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Taliban Leader Captured


Taliban Leader Captured

Pakistan’s security forces captured Mansoor Dadullah, a top Taliban commander, in the village of Gowal Ismail Zal near the border with Afghanistan. “He was hiding in a house in the village,” said Balochistan province police chief Saud Gohar.

Mansoor Dadulla took over the Taliban command held by his brother, Mullah Dadullah, who was killed by Afghan and NATO troops in May 2007. Dadullah’s capture is another setback for the Taliban, which is increasingly under pressure from Pakistan’s security forces and Pakistani public opinion.

According to a poll conducted by the independent Center for Public Opinion, only twenty-four percent of Pakistanis approve of al-Qaida leader Osama Bin Laden. The poll also found that if the Taliban were to take part in parliamentary elections in Pakistan, it would get only three percent of the votes.

According to news reports, Tehrik-e-Taliban, a Pakistan-based extremist group led by Baitullah Mehsud, has declared a truce in the South Waziristan region and wants to negotiate with Pakistani authorities. U.S. State Department deputy spokesman Tom Casey said the U.S. view of such negotiations is “quite clear”:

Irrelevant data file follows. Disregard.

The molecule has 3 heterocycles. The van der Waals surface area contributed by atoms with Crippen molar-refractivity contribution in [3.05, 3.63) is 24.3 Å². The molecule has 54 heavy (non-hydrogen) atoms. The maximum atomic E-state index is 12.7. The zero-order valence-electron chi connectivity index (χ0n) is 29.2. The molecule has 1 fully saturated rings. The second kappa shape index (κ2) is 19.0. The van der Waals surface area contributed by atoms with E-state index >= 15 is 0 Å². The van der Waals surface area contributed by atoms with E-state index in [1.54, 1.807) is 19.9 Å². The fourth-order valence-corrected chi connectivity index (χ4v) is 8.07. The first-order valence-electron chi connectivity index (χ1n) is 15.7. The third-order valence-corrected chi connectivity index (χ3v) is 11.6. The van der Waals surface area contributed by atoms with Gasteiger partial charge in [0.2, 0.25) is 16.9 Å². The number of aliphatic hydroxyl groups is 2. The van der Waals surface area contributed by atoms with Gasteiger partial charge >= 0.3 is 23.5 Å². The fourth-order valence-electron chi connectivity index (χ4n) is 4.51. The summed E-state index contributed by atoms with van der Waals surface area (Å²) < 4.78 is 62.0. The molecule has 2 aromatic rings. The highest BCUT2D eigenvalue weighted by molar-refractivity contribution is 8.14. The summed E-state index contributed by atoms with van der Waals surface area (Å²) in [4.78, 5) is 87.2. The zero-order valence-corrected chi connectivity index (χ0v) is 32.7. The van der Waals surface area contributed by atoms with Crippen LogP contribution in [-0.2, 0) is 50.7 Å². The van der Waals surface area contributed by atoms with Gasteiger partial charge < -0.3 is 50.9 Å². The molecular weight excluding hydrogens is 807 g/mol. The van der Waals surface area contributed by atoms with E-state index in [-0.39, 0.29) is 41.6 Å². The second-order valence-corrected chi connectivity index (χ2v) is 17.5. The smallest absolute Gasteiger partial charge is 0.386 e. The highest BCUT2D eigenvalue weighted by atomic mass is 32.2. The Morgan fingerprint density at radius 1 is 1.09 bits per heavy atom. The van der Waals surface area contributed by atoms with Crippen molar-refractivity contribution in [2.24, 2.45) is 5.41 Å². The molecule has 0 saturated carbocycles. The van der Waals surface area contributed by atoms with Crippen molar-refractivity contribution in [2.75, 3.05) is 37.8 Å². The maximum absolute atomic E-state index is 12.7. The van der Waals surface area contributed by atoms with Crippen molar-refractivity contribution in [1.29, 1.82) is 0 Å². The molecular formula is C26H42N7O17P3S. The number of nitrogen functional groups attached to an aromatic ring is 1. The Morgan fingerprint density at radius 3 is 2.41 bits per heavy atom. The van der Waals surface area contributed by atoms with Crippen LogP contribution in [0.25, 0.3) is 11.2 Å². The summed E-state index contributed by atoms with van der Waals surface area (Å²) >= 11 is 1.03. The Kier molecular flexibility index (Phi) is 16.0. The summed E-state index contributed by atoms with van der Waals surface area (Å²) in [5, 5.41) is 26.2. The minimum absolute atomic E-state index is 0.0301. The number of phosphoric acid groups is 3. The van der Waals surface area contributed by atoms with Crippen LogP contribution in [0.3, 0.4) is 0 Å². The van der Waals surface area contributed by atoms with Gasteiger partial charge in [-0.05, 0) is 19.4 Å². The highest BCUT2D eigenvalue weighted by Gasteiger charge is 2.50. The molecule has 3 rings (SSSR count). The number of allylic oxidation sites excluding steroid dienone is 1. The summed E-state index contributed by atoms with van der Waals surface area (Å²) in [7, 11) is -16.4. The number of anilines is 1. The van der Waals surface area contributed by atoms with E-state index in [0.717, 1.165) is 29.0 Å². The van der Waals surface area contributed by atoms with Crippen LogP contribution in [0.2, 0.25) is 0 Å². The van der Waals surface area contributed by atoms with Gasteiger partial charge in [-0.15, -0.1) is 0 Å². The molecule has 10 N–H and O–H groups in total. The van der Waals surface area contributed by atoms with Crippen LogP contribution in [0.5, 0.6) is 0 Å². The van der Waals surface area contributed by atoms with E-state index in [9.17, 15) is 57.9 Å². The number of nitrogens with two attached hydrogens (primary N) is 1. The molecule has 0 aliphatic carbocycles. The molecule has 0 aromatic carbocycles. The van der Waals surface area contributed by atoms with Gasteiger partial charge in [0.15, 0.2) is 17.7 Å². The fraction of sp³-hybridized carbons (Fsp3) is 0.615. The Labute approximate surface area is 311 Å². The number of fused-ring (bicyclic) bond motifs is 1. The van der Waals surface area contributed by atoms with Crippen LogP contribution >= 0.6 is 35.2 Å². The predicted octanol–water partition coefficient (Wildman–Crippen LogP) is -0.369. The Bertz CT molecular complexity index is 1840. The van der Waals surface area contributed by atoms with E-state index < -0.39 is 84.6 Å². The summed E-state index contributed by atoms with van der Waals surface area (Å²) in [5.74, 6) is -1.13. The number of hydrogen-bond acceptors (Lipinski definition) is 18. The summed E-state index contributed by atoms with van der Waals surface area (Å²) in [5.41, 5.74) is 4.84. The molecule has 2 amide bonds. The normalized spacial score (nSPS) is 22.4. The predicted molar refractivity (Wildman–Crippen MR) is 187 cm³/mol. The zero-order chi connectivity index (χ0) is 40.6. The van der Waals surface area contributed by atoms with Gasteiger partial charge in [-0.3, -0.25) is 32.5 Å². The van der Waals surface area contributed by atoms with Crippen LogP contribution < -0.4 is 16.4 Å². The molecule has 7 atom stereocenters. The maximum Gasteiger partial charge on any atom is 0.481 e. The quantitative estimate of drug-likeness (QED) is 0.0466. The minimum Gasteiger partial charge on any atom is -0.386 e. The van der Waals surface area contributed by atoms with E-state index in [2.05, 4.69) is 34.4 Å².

“There is an agreement that had been put in place with local tribal leaders previously. That agreement was designed to achieve what everyone’s objectives are, which is to unite forces in the FATA [Federally Administered Tribal Areas] to work against the extremists there, whether they are Taliban, al-Qaida or home-grown. By everyone’s account, including President Musharraf’s, that agreement didn’t work. And certainly, we wouldn’t want to see any other kind of arrangement made unless we had an understanding of how it would be effective in carrying out our common goals here. . . .We’ve been working very well with the government of Pakistan on these issues, but we certainly wouldn’t want to see any kind of agreements made that would provide an opportunity for militants to either rearm or otherwise continue to engage in cross-border activities or do anything else that would undermine our common goals.”

State Department deputy spokesman Tom Casey said the fight against the Taliban is not just a matter for the United States or other nations. “It is Pakistan’s fight as well,” he said.

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